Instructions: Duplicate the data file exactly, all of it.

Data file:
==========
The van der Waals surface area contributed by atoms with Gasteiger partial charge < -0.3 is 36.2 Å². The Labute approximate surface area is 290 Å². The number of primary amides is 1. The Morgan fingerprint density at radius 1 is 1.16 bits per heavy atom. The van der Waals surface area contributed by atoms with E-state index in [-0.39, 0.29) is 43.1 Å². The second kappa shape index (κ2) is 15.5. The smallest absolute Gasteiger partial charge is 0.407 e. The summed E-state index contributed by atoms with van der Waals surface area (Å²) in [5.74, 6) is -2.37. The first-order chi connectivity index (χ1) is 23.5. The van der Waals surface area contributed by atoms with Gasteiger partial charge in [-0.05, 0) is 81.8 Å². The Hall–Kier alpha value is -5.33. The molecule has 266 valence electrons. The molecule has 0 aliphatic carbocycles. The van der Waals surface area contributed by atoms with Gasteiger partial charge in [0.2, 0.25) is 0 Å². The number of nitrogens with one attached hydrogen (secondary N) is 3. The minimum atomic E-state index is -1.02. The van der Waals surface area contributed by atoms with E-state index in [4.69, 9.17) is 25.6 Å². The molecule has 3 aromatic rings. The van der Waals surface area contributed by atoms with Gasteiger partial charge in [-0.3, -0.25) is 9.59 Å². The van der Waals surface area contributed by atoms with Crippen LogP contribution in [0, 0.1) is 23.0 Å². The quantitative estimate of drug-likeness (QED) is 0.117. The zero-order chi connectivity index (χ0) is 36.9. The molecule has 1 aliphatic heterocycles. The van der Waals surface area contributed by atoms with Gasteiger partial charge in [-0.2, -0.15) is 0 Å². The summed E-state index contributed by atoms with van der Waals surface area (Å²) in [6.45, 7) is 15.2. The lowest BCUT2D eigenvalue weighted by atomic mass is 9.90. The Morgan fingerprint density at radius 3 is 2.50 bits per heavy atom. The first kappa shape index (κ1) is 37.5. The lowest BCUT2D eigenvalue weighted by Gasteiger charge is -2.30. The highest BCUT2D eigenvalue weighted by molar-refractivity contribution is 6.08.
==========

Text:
The van der Waals surface area contributed by atoms with Gasteiger partial charge < -0.3 is 36.2 Å². The Labute approximate surface area is 290 Å². The number of primary amides is 1. The Morgan fingerprint density at radius 1 is 1.16 bits per heavy atom. The van der Waals surface area contributed by atoms with E-state index in [-0.39, 0.29) is 43.1 Å². The second kappa shape index (κ2) is 15.5. The smallest absolute Gasteiger partial charge is 0.407 e. The summed E-state index contributed by atoms with van der Waals surface area (Å²) in [5.74, 6) is -2.37. The first-order chi connectivity index (χ1) is 23.5. The van der Waals surface area contributed by atoms with Gasteiger partial charge in [-0.05, 0) is 81.8 Å². The Hall–Kier alpha value is -5.33. The molecule has 266 valence electrons. The molecule has 0 aliphatic carbocycles. The van der Waals surface area contributed by atoms with Gasteiger partial charge in [0.2, 0.25) is 0 Å². The number of nitrogens with one attached hydrogen (secondary N) is 3. The minimum atomic E-state index is -1.02. The van der Waals surface area contributed by atoms with E-state index in [4.69, 9.17) is 25.6 Å². The molecule has 3 aromatic rings. The van der Waals surface area contributed by atoms with Gasteiger partial charge in [-0.3, -0.25) is 9.59 Å². The van der Waals surface area contributed by atoms with Crippen LogP contribution in [0, 0.1) is 23.0 Å². The quantitative estimate of drug-likeness (QED) is 0.117. The zero-order chi connectivity index (χ0) is 36.9. The molecule has 1 aliphatic heterocycles. The van der Waals surface area contributed by atoms with Gasteiger partial charge in [-0.2, -0.15) is 0 Å². The summed E-state index contributed by atoms with van der Waals surface area (Å²) in [6.45, 7) is 15.2. The lowest BCUT2D eigenvalue weighted by atomic mass is 9.90. The Morgan fingerprint density at radius 3 is 2.50 bits per heavy atom. The first kappa shape index (κ1) is 37.5. The lowest BCUT2D eigenvalue weighted by Gasteiger charge is -2.30. The highest BCUT2D eigenvalue weighted by molar-refractivity contribution is 6.08.